Thermo- Gravimetric Analysis (TGA)
TGA is useful to provide the profile of the paint that is used, the fillers and other constituents that make up the final coat. TGA is extremely useful when trying to diagnose the reason for a coating failure. Other applications include: reverse engineering, complete polymer profile, and filler content concentration
Thermal conductivity is an important property when trying to design materials as insulators and in heat exchanger applications. At Microlab we can also test the thermal conductivity at different temperatures ( from -50 o C to 200 o C ), on liquids, powders and solids. Application can be extended to batteries, fluids, building materials, explosives, lighting etc. Our facility is equipped with 2 types of equipment: the steady-state measurement can give precise values while the MTPS (Modified Transient Plane Source) instrument can provide values within seconds.
The standard test method for analysis follows ASTM C518, ASTM D7984 and ISO 8301
This test is used to check the compatibility of the primer with a surface or even between 2 paint coats. We carry out different adhesion tests as below:
X-Cut: This test is performed as per ASTM D3359. A cut in the shape of ‘X’ is made on the coating. This test is qualitative
Cross-Hatch: In this method, a cross-hatch pattern is made instead of ‘X’, and a tape is applied to the surface, Once the tape is lifted off, the remaining cross-hatch is studied for its adhesion property. This is also a qualitative test, and is performed as per ASTM D3359
Pull-Off test: A dolly is stuck onto the coated layer with a strong adhesive. Using a portable pneumatic device, a tensile force is then applied increasingly until the dolly is pulled off. The standard procedure is as per ASTM D4541 and ISO 4624
Conical & Cylindrical Mandrel: Different diameter cones are used from minimum 3mm and 32mm are used to check the diameter at which the coating gets peeled.
Salt Contamination Test
The presence of salts on the blasted surface decreases the adhesion of the coat with the surface. The surface has to be checked for the salt content before application begins. If this is avoided, the paint system may show blisters or peeling off with time.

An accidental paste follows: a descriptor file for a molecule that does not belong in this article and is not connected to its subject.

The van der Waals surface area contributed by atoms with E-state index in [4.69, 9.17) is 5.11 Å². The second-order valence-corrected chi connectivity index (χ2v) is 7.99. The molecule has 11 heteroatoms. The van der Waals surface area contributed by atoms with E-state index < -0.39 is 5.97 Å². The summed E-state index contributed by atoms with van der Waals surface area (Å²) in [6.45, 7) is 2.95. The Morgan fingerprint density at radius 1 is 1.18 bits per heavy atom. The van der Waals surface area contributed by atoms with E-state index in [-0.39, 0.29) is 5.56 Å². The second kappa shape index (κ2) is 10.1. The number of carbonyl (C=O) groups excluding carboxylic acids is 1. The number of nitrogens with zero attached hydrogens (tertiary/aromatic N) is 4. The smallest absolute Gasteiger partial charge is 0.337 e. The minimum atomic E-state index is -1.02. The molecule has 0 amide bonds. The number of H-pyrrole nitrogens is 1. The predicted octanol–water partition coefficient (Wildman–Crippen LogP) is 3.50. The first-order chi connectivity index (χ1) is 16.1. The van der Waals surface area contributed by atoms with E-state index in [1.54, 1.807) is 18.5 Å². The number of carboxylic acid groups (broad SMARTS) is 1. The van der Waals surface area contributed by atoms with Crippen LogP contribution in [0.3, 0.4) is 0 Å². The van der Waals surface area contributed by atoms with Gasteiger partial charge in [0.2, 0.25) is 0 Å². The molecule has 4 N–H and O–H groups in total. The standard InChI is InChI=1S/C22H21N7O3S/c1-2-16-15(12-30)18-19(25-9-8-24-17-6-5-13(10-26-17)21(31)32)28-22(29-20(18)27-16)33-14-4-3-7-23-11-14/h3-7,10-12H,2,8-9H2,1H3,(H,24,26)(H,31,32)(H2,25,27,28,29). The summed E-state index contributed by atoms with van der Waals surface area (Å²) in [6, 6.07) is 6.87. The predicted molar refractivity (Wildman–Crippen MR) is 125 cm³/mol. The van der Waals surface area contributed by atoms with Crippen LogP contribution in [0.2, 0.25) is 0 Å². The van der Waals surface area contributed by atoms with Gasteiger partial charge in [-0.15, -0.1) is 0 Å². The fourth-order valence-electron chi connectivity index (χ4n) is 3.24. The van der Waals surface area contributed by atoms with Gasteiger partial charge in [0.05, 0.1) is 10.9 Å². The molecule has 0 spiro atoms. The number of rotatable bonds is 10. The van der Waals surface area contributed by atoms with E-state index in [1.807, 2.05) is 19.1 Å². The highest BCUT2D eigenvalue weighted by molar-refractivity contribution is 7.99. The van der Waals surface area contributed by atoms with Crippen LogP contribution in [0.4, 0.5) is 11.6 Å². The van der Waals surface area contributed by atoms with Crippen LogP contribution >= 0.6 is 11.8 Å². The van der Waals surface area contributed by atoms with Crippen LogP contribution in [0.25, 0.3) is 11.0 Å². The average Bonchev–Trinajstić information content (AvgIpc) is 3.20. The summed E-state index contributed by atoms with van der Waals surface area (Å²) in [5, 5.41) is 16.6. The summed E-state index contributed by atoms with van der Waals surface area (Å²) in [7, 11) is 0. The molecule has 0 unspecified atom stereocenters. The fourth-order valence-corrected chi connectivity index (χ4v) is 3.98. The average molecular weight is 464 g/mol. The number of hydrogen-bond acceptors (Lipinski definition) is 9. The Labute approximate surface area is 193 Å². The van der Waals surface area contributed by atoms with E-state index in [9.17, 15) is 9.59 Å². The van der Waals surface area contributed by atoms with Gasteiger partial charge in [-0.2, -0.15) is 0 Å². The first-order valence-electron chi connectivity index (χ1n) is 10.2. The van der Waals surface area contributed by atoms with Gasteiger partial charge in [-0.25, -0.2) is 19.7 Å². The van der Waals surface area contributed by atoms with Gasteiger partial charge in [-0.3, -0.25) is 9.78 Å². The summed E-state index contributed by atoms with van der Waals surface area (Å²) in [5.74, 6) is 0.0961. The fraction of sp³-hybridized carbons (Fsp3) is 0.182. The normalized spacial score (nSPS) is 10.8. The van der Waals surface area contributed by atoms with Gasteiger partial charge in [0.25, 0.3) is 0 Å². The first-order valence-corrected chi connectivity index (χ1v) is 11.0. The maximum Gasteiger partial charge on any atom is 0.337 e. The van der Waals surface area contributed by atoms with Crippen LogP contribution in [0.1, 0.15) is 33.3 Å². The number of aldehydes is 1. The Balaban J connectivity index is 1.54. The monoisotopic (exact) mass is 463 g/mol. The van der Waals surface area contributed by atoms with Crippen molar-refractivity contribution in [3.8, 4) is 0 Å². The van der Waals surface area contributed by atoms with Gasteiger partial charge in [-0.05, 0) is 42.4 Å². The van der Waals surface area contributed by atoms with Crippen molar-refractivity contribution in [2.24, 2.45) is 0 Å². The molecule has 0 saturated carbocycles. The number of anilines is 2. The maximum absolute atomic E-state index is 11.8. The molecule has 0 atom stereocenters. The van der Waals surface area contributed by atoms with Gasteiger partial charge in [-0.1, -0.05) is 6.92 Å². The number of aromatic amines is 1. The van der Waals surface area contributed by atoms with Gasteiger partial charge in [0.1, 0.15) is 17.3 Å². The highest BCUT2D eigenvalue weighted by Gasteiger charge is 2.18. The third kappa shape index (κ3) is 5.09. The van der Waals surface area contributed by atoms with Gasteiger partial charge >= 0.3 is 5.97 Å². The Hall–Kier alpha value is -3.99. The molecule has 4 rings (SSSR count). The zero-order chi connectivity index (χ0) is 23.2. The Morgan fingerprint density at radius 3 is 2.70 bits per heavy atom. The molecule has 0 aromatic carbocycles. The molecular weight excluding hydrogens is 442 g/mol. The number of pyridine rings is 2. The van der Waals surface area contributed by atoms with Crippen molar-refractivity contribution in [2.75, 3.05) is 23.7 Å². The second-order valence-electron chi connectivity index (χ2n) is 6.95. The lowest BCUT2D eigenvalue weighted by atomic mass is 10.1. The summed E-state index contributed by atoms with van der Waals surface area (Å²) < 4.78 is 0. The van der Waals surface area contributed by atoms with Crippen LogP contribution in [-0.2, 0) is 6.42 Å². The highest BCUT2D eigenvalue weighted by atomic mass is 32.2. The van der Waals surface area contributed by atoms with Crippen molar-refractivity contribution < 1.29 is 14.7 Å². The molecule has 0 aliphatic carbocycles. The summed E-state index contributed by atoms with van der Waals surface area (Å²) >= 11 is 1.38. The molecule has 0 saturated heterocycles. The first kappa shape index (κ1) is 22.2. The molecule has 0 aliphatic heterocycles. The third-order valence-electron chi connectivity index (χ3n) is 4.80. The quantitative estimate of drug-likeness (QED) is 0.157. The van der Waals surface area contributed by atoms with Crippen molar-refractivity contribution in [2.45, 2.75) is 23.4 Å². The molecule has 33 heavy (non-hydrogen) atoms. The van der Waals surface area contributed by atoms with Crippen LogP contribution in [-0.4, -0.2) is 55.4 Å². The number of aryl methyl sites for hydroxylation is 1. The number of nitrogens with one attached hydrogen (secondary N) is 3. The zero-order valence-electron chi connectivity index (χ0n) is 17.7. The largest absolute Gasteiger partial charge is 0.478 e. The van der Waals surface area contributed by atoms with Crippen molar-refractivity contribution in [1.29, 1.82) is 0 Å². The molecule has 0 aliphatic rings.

Determination of the concentration of soluble salts (salt contamination) on metal surfaces is carried out in accordance with ISO 8502-6, 8502-9.
Dry Film Thickness (DFT)
Dry Film Thickness can also be measured on the coated sample at your site.
Surface roughness is important to create a good bond between the paint and the substrate. If the surface is too smooth, the tendency of the paint to adhere to the substrate will drop. On the other hand, if the substrate is too rough, a large volume of paint will be required to create the same DFT needed to form a proper coat.
To check if there are pinholes or defects in the coating, a holiday test is performed. Pinholes are formed if the curing of the paint is not as per specification and are hard to catch visually. These are small pockets of space which later enlarge causing corrosion to the substrate.
Coating Thickness Mesurement
Pull off Test
Salt Spray Chamber
Surface Roughness Tester
Tubular Impact Test
Variable Load Scratch Tester
|S.No||Specific Test Performed|
|2||Accelerated Storage and Stability Test|
|4||Consistency - Flow cup|
|6||Residue on Sieve|
|9||Xenon Exposure Accelerated Weathering|
|10||UV-Exposure Accelerated Weathering|
|11||Natural and Artificial Weathering|
|15||Protection against Corrosion under condensation|
|17||Scratch Hardness (As per IS 101)|
|18||Fineness of Grind|
|21||Flexibility and Adhesion -Bend Test as per IS 101|
|22||Gloss 60 deg|
|23||Mass in kg/10L|
|24||Phtalic Anhydride Content|
|26||Resistance to Acid|
|27||Resistance to Alkali|
|28||Resstance to Chlorine|
|29||Resistance to Heat|
|30||Resistance to Petrol|
|31||Resistance to Lubricating Oil|
|32||Lead in Paint by XRF|
|33||Lead Restriction Test|